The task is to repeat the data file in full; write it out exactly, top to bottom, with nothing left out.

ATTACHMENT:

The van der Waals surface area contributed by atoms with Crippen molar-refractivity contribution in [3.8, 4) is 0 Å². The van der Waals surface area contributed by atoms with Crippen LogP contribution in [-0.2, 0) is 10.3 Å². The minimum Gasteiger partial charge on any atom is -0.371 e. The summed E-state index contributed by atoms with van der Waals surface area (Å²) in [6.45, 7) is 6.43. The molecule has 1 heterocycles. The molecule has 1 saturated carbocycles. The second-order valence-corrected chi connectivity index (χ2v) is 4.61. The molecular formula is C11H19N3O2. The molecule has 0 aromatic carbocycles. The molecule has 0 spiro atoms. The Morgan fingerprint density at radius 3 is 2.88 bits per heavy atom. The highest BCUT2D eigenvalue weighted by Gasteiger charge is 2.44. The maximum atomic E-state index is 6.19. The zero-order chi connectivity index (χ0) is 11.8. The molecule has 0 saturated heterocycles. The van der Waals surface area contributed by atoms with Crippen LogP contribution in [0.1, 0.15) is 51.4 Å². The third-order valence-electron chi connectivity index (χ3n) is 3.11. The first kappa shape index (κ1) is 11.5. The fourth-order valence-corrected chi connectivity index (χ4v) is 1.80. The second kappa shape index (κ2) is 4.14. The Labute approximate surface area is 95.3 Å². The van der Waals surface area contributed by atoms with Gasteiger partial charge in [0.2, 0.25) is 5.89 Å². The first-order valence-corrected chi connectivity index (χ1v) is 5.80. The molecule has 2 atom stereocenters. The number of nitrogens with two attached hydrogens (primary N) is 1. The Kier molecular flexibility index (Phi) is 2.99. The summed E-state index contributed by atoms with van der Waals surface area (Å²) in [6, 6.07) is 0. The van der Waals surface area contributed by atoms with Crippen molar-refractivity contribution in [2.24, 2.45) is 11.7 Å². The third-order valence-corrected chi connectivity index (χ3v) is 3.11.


The van der Waals surface area contributed by atoms with Crippen molar-refractivity contribution in [3.8, 4) is 0 Å². The van der Waals surface area contributed by atoms with Crippen LogP contribution in [-0.2, 0) is 10.3 Å². The minimum Gasteiger partial charge on any atom is -0.371 e. The summed E-state index contributed by atoms with van der Waals surface area (Å²) in [6.45, 7) is 6.43. The molecule has 1 heterocycles. The molecule has 1 saturated carbocycles. The second-order valence-corrected chi connectivity index (χ2v) is 4.61. The molecular formula is C11H19N3O2. The molecule has 0 aromatic carbocycles. The molecule has 0 spiro atoms. The Morgan fingerprint density at radius 3 is 2.88 bits per heavy atom. The highest BCUT2D eigenvalue weighted by Gasteiger charge is 2.44. The maximum atomic E-state index is 6.19. The zero-order chi connectivity index (χ0) is 11.8. The molecule has 0 saturated heterocycles. The van der Waals surface area contributed by atoms with Crippen LogP contribution in [0.1, 0.15) is 51.4 Å². The third-order valence-electron chi connectivity index (χ3n) is 3.11. The first kappa shape index (κ1) is 11.5. The fourth-order valence-corrected chi connectivity index (χ4v) is 1.80. The second kappa shape index (κ2) is 4.14. The Labute approximate surface area is 95.3 Å². The van der Waals surface area contributed by atoms with Gasteiger partial charge in [0.2, 0.25) is 5.89 Å². The first-order valence-corrected chi connectivity index (χ1v) is 5.80. The molecule has 2 atom stereocenters. The number of nitrogens with two attached hydrogens (primary N) is 1. The Kier molecular flexibility index (Phi) is 2.99. The summed E-state index contributed by atoms with van der Waals surface area (Å²) in [6, 6.07) is 0. The van der Waals surface area contributed by atoms with Crippen molar-refractivity contribution in [2.24, 2.45) is 11.7 Å². The third-order valence-corrected chi connectivity index (χ3v) is 3.11.